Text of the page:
Registered Nurses' Association of Ontario

Addiction/Substance Dependence Definition

  • Addiction is a result of a complex interaction of factors with no distinct single cause. It is not the result of a character flaw, personal choice or weakness (Centre for Addiction and Mental Health, 2008c).  Addiction and substance dependence are characterized by the compulsive and continued misuse of a substance, despite its overtly negative consequences
  • Multiple factors that can influence additions include: Genetics, brain physiology, physical and mental illness, complex trauma, posttraumatic stress disorder, stress, street culture, and a history of childhood abuse. These factors are often compounded by other social determinants of health (i.e. homelessness, unemployment, and poverty).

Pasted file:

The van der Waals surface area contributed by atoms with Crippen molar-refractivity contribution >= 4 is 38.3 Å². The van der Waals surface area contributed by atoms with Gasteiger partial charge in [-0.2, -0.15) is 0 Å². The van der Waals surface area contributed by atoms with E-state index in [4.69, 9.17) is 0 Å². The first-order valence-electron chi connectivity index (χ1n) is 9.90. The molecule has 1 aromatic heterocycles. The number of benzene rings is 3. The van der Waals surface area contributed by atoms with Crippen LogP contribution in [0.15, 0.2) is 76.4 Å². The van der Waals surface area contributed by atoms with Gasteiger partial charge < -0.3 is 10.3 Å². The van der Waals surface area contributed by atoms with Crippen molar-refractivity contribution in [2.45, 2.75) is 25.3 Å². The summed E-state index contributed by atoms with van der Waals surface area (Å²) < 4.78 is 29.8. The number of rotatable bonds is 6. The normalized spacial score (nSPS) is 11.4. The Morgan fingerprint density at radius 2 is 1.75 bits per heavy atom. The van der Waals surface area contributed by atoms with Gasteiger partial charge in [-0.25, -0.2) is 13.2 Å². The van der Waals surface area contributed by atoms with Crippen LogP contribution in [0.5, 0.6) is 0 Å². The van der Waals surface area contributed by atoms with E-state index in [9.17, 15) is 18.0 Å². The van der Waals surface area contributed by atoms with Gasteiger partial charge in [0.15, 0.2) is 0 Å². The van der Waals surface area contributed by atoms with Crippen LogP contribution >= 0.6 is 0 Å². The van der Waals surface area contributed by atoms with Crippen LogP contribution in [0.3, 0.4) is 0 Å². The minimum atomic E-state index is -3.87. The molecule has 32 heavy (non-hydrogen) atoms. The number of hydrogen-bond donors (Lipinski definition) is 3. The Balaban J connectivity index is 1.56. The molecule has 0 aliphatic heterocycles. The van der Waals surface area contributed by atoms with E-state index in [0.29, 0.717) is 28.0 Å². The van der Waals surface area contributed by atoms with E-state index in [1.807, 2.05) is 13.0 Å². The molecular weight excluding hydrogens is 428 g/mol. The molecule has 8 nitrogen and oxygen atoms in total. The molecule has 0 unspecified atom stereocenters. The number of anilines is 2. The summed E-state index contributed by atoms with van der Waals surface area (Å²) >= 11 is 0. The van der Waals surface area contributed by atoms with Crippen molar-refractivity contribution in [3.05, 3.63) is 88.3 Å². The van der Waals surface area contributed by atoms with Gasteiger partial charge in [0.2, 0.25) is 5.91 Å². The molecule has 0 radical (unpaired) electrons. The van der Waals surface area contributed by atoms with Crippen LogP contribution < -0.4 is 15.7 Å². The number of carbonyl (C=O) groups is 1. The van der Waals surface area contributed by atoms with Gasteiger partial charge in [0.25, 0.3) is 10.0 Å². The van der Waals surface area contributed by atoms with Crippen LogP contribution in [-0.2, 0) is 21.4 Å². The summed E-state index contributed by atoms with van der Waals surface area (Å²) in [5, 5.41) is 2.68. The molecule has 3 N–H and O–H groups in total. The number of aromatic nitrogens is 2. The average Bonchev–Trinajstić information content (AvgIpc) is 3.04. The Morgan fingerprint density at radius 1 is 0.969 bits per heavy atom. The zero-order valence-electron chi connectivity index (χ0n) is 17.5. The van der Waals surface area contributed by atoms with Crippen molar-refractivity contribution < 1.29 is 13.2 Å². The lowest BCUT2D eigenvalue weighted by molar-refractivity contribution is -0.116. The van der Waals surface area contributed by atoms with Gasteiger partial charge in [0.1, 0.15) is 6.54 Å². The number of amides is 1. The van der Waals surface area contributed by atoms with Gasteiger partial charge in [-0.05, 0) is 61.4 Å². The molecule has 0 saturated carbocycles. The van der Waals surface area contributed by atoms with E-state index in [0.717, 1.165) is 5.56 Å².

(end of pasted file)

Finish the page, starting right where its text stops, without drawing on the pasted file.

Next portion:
• Addiction can present as a combined psychological and physiological dependence (opioid) or solely as a psychological dependence (cocaine) disorder.
  1. Physical dependence occurs when a person’s body has developed a tolerance to the drug so that more is needed to achieve the same effect (often includes feeling “normal”). This may include the presence of withdrawal symptoms if there is a sudden discontinuation of drug.
  2. Psychological dependence occurs when the pattern of compulsive drug use is characterized by a continued craving for a drug and the need to take it due to the feelings of well-being that the drug produces.
Addiction and Mental Health
Supporting Clients on Methadone Maintenance Treatment
Background Information